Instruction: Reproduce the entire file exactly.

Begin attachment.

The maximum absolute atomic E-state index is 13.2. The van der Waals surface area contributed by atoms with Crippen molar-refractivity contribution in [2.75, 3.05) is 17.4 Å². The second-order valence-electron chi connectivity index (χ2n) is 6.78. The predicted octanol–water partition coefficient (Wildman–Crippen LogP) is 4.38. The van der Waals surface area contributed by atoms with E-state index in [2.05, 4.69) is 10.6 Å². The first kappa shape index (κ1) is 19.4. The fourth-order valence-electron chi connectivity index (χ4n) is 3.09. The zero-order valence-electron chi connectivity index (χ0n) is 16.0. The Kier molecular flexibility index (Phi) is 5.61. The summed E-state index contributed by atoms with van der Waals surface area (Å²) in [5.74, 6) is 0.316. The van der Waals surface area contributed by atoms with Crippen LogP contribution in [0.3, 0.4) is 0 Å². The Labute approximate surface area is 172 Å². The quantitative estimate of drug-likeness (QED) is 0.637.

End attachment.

The maximum absolute atomic E-state index is 13.2. The van der Waals surface area contributed by atoms with Crippen molar-refractivity contribution in [2.75, 3.05) is 17.4 Å². The second-order valence-electron chi connectivity index (χ2n) is 6.78. The predicted octanol–water partition coefficient (Wildman–Crippen LogP) is 4.38. The van der Waals surface area contributed by atoms with E-state index in [2.05, 4.69) is 10.6 Å². The first kappa shape index (κ1) is 19.4. The fourth-order valence-electron chi connectivity index (χ4n) is 3.09. The zero-order valence-electron chi connectivity index (χ0n) is 16.0. The Kier molecular flexibility index (Phi) is 5.61. The summed E-state index contributed by atoms with van der Waals surface area (Å²) in [5.74, 6) is 0.316. The van der Waals surface area contributed by atoms with Crippen LogP contribution in [0.3, 0.4) is 0 Å². The Labute approximate surface area is 172 Å². The quantitative estimate of drug-likeness (QED) is 0.637.